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Editorial: Something’s gotta give in city petition elections

Albuquerque City Councilors Ken Sanchez and Brad Winter are working on a charter amendment that would reform the city’s petition-initiative process, with the goal of getting it before city voters in 2014 or 2015.

How many poorly worded ballot proposals, put forth by a fraction of voters and costing taxpayers hundreds of thousands of dollars for each special election, can we have between now and then?

Because we’ve already had three in just over a year, at a cost of more than $1.2 million.

Exhibit A: A proposal to increase the minimum wage to $8.50 an hour within the city limits was approved in the Nov. 6, 2012, general election. The wording was unclear as to whether employees would have to sue to get the higher wage or the city attorney would take action in cases of non-compliance, and it included annual automatic increases business groups are still trying to get revised.


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Exhibit B: A proposal to require a runoff election between the top two candidates if none gets 50 percent was approved by a special March 11 ballot. The old requirement was 40 percent, a much more achievable majority in nonpartisan races that routinely draw more than two candidates.

Exhibit C: A proposal to ban abortions after 20 weeks was rejected on a special Nov. 19 ballot. In addition to confusing construction in which a vote “for” was in fact a vote against late-term abortions, there was ongoing debate on the constitutionality of the measure, with each side citing legal opinions.

Each initiative required just 12,091 signatures – 20 percent of the average turnout during the last four regular city elections or 20 percent of the turnout in the last election, whichever is greater – to get on the ballot and possibly force a costly special election in a city of more than 550,000.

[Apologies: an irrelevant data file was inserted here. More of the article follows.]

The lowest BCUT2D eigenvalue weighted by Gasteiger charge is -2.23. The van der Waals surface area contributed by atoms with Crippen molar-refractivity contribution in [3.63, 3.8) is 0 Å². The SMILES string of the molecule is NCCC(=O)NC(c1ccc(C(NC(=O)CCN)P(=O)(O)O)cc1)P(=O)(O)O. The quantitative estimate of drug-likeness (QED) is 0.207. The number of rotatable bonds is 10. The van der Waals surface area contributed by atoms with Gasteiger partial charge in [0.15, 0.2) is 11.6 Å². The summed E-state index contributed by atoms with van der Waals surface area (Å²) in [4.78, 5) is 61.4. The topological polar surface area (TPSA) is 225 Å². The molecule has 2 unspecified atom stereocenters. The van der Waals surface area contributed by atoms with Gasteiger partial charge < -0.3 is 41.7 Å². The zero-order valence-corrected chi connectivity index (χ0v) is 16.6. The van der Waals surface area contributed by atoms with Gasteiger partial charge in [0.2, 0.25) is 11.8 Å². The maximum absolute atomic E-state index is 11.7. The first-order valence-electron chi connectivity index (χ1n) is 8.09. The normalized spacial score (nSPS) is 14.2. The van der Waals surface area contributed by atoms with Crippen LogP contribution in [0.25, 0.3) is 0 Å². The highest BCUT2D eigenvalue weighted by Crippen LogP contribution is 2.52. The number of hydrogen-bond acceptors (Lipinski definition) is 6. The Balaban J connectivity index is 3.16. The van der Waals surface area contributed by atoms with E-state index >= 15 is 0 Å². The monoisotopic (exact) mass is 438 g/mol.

And that makes the underlying decision before the Council and then voters whether Albuquerque should be governed by special-interest groups well-organized enough to quickly gather enough signatures to get their issue on historically low-turnout municipal ballots.

Mayor Richard Berry, who is not backing any specific revision, is right that change is warranted. “It’ll be something next,” he says, “and who knows what that will be? I guarantee you there will be more.”

How about cutting taxes while spending more on worthy causes from A-Z? Welcome to the unworkable budgetary challenge that has almost bankrupted referendum-mad California.

Just as unworkable is Sanchez’s well-intentioned proposal to set up a legal-review committee to examine proposed initiatives. If the anti-abortion measure showed nothing else, it’s that there are as many legal opinions as there are lawyers. And if the Supreme Court’s rejection of California’s Proposition 8, banning gay marriage, has shown anything, it’s that the court system is the only real arbiter of legality.

While Sanchez has only admiration for “people who are able to get that amount of signatures in that amount of time,” the reality is that having a small fraction of the electorate first determining what will be voted on and then casting ballots is a poor way to exercise democracy. At a minimum that threshold must be increased.

Sanchez is correct that timing is also ripe for revision. The current charter requirement is that an election be held within 90 days of a successful petition drive. Special elections run $500,000 to $750,000, a cost that taxpayers should not have to bear when regular elections are already on the calendar.

Sanchez and Winter plan to introduce something at a City Council meeting next month. Fellow councilors would serve their constituents and all city taxpayers and residents well by giving it careful consideration and input.

This editorial first appeared in the Albuquerque Journal. It was written by members of the editorial board and is unsigned as it represents the opinion of the newspaper rather than the writers.